Rising imports fuelled higher container traffic at the Port of Long Beach in June, 2016, which led to a 3.4% overall volume increase over the same month in 2015.
The port handled more than 600,000 TEU during the month. Of those, more than 313,000 were inbound containers, which is a gain of 5.5% year-over-year.
Exports were flat for the month at more than 128,000 TEU, which was 0.1% lower than June, 2015.
Empties edged up to over 161,000 TEU, which is a 2.2% increase. Year-to-date total volume is down 0.6%, compared to the first six months of 2015.
US warehouse inventories have been lingering at high levels since 2014, contributing to a sluggish ocean trade environment. However, US West Coast ports have been experiencing import gains in recent months.
Jon Slangerup, CEO of the Port of Long Beach, said: “Our improving cargo volumes reflect the confidence that customers continue to have in the Port of Long Beach.
“This is an encouraging sign despite soft consumer demand, high inventory levels and an evolving maritime industry as shipping lines continue to consolidate vessel services.”
US Gross Domestic Product growth in Q1, 2016 has been revised up to 1.1% from a previously estimated 0.8%.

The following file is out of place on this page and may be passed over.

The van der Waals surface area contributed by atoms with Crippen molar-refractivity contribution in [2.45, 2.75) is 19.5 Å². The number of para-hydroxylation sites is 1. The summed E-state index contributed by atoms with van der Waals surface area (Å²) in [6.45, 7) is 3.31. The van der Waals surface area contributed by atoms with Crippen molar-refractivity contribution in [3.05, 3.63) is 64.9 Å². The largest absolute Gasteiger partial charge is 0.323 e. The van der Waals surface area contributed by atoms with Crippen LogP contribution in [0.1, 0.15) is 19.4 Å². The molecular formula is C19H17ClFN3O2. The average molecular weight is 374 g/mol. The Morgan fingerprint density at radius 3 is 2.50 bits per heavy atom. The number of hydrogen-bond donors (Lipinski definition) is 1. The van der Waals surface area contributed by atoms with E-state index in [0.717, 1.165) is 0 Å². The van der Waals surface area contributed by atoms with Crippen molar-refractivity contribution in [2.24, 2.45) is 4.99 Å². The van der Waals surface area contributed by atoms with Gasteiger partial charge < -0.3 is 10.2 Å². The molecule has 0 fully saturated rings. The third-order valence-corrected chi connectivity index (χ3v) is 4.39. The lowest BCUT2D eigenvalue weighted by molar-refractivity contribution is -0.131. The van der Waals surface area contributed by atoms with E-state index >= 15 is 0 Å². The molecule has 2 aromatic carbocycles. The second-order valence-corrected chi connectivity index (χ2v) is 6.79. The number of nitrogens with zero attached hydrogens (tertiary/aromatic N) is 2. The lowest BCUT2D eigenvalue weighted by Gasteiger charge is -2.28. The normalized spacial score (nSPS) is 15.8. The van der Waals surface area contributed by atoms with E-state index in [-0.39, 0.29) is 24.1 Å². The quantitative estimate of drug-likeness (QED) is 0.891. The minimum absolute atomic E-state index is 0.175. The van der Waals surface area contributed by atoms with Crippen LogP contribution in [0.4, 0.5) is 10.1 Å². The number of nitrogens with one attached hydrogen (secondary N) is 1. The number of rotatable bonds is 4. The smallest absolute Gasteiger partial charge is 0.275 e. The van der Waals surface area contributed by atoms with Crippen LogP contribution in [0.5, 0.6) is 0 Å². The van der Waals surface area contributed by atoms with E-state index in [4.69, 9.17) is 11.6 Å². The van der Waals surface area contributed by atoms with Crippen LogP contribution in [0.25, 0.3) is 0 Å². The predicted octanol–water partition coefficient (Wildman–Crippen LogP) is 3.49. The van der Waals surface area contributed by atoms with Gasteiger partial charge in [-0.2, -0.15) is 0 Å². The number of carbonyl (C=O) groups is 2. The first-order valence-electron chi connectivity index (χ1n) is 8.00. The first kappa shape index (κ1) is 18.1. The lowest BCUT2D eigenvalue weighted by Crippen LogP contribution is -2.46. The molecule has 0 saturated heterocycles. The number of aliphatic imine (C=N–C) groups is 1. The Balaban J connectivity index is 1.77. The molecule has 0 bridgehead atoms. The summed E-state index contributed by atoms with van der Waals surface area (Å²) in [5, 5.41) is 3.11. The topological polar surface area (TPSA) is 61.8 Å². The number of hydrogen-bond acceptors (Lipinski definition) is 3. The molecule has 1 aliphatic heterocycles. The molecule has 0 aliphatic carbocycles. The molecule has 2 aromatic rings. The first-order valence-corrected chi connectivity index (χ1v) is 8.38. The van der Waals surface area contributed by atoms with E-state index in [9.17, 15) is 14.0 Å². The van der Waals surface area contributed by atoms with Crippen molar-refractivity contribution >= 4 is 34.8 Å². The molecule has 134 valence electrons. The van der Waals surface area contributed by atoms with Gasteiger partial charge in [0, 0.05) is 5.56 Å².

In the last two years, a slow Q1 has been followed by a rebounding Q2. Economic experts have suggested growth could top 2% in Q2, 2016.
Lori Ann Guzmán, President of the Harbor Commission, said: “As the July-to-October peak shipping season arrives, we’re going to continue providing world-class service to our stakeholders.
“These results are a reminder that Long Beach is the fastest gateway to American consumer markets for trade from Asia.”
With an ongoing US$4 billion programme to modernise its facilities this decade, the Port of Long Beach is building the Port of the Future by investing in capital and service improvements that will bring long-term, environmentally sustainable growth.